Ironically, Professor Damien Ridge at the Huffington Post, reported that the talks that he attended at Being A Man (which included a talk by Michael Kaufman) were mostly about men as a kind of “pathology” and asked if the bias towards negative coverage was “an example of a subtle misandry operating?” If only he had a time machine to travel back to Kelly and Kaufman’s Misogyny & Misandry love in to try and explain this subtle misandry to them.
Back at “Being A Man”, Kelly highlighted how the Southbank Centre had an inclusive and progressive heritage that was born out of the Festival of Britain. She omitted to mention that Churchill described this festival as “three-dimensional Socialist propaganda”.
If Being A Man was truly progressive and inclusive (as liberals and feminists so often claim to be) it would have had voices on the stage promoting non-feminist perspectives of gender; challenging misandry and sexism against men; questioning our ongoing support of unnecessary male circumcision; trying to make sense of our collective tolerance of violence against men and boys and so on.
Like so much of our cultural discourse around gender, the programme seemed to be dictated almost entirely by the concerns of women, liberals and feminists. Of course these perspectives deserve to be heard but not at the cost of censoring, oppressing and excluding other voices.
In terms of speakers, Being A Man did present us with an all-male choir, and she who paid the piper, clearly called their tune. To echo Churchill, the result wasn’t quite “three-dimensional feminist propaganda”, but it did seem like a one-dimensional offering of what liberal, female feminists and their supporters think men should speak about when thinking about “being a man”, or to be more accurate, when thinking about “being a feminist man”.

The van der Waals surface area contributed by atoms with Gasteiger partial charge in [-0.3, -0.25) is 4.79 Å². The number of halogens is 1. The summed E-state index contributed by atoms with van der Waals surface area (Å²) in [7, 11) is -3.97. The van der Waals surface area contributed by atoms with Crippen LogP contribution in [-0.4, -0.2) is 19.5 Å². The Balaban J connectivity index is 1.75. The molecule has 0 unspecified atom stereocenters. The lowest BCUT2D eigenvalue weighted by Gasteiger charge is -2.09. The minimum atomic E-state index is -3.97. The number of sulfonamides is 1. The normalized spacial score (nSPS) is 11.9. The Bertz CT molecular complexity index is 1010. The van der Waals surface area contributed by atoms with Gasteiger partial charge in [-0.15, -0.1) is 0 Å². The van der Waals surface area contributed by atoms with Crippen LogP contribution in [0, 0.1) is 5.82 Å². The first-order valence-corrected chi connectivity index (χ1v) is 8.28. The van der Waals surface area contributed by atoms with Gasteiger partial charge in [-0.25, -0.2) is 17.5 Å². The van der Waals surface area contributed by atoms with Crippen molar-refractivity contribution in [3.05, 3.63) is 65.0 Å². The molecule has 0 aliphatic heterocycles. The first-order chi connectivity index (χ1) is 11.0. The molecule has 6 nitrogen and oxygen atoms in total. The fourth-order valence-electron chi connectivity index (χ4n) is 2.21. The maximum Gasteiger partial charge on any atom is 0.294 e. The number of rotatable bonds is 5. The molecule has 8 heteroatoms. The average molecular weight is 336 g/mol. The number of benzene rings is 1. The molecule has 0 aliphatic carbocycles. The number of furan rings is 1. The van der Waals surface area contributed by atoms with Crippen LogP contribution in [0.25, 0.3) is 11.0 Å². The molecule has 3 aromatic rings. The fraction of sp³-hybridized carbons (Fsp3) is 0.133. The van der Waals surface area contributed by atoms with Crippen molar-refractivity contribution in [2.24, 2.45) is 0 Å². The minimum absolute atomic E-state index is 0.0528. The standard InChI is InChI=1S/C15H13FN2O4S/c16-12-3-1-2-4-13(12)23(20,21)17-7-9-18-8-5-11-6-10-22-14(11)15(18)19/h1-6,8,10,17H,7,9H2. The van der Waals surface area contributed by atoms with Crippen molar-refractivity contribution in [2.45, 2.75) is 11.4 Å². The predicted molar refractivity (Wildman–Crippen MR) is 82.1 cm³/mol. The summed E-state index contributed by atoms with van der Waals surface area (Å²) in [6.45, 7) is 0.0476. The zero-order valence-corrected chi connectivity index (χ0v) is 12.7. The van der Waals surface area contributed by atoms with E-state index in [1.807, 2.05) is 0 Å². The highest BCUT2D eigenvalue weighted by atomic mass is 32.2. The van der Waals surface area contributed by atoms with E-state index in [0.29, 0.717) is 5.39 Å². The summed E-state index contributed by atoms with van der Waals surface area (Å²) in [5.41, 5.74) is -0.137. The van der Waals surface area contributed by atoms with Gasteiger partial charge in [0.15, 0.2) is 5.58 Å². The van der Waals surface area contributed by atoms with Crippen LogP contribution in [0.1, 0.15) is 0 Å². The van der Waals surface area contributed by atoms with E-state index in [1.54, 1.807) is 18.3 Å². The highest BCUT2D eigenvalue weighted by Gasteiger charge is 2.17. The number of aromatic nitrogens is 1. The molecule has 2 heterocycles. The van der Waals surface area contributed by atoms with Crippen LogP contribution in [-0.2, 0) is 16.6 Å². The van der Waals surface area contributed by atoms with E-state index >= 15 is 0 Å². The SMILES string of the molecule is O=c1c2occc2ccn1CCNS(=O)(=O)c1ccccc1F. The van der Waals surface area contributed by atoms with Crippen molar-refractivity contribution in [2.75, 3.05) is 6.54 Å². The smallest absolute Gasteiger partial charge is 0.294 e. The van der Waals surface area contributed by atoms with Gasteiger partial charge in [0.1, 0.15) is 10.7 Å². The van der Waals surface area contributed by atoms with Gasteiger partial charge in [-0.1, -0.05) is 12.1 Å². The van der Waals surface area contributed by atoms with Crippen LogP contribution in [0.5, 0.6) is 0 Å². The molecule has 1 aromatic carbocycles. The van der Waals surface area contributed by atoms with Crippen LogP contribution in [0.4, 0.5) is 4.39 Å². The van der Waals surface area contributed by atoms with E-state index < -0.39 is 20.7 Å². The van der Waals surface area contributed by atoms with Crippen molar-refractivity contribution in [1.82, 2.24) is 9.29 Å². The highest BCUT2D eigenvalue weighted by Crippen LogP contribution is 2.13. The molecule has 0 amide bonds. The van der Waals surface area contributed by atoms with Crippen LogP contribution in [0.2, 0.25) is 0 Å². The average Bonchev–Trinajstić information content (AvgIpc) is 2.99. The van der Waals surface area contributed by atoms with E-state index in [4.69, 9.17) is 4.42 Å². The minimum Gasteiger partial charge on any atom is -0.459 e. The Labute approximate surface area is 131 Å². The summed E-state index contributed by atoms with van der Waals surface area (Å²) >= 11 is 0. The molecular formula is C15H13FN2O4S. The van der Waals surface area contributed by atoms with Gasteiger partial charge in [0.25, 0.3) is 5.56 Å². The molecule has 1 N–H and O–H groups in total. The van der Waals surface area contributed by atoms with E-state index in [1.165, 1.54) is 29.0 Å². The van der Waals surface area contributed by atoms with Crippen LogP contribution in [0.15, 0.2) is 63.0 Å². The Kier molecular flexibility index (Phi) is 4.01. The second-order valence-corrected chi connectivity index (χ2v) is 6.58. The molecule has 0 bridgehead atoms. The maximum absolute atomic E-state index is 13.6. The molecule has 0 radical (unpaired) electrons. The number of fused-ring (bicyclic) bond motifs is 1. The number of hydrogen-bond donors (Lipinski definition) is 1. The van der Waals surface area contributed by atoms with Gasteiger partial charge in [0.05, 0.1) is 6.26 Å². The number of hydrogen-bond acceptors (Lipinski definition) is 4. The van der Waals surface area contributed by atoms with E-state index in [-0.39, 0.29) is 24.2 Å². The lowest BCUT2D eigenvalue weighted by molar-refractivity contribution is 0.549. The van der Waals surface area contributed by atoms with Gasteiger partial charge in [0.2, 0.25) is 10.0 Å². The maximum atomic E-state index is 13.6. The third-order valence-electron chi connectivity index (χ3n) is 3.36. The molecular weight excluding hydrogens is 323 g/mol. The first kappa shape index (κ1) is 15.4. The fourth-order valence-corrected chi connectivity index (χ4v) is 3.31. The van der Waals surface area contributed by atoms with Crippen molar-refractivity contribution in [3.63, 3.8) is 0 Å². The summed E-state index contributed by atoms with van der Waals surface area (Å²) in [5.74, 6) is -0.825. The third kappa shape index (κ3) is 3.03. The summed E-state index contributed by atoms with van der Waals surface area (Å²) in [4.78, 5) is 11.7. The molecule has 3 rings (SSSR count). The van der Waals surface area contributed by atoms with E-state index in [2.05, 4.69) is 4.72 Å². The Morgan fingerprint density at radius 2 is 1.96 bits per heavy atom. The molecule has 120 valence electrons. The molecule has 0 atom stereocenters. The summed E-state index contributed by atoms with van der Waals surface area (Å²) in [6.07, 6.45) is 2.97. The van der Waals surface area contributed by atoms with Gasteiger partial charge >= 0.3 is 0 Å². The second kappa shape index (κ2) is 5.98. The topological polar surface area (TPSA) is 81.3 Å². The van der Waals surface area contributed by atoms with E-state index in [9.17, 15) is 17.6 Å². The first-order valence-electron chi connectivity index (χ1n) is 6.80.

One Daily Mail reader who attended claimed that “the day descended into farce when the festival organiser….mounted the stage to screech about the evils of white male dominance”. Another attendee said on the Year of the Male blog that he felt men were being encouraged to send themselves up “in exactly the same dismal way that black comedians used to have to send up black people by playing up to the stereotypes”.
There were, by all accounts, some great soloists on display at the Being A Man festival. What men and boys need are more “conductors” with the awareness and ability to look beyond their own prejudice and ensure a far greater diversity of male voices are heard (and that includes the overwhelming majority of men who simply aren’t, and don’t have to be, feminists, in order to be interested in being a man).
If you want to buy the book Equality For Men by Glen Poole today then if you’re in the UK you can buy the book for £12.50 (including postage and packaging) via the button below: